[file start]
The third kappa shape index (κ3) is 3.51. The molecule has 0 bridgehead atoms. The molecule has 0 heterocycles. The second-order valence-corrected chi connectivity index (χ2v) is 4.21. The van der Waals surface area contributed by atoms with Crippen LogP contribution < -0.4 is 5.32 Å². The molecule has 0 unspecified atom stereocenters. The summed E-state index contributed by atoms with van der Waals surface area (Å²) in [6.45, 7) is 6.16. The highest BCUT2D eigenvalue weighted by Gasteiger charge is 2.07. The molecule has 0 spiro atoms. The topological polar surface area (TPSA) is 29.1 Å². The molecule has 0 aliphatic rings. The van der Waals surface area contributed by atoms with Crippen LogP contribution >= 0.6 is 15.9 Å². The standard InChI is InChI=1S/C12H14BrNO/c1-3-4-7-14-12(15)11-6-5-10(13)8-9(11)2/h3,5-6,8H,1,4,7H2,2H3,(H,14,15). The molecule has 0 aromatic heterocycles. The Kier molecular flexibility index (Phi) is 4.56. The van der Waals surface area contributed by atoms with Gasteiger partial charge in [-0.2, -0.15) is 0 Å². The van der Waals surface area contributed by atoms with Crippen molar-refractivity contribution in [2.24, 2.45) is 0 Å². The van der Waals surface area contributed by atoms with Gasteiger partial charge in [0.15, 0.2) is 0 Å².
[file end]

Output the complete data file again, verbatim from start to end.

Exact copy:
The third kappa shape index (κ3) is 3.51. The molecule has 0 bridgehead atoms. The molecule has 0 heterocycles. The second-order valence-corrected chi connectivity index (χ2v) is 4.21. The van der Waals surface area contributed by atoms with Crippen LogP contribution < -0.4 is 5.32 Å². The molecule has 0 unspecified atom stereocenters. The summed E-state index contributed by atoms with van der Waals surface area (Å²) in [6.45, 7) is 6.16. The highest BCUT2D eigenvalue weighted by Gasteiger charge is 2.07. The molecule has 0 spiro atoms. The topological polar surface area (TPSA) is 29.1 Å². The molecule has 0 aliphatic rings. The van der Waals surface area contributed by atoms with Crippen LogP contribution >= 0.6 is 15.9 Å². The standard InChI is InChI=1S/C12H14BrNO/c1-3-4-7-14-12(15)11-6-5-10(13)8-9(11)2/h3,5-6,8H,1,4,7H2,2H3,(H,14,15). The molecule has 0 aromatic heterocycles. The Kier molecular flexibility index (Phi) is 4.56. The van der Waals surface area contributed by atoms with Gasteiger partial charge in [-0.2, -0.15) is 0 Å². The van der Waals surface area contributed by atoms with Crippen molar-refractivity contribution in [2.24, 2.45) is 0 Å². The van der Waals surface area contributed by atoms with Gasteiger partial charge in [0.15, 0.2) is 0 Å².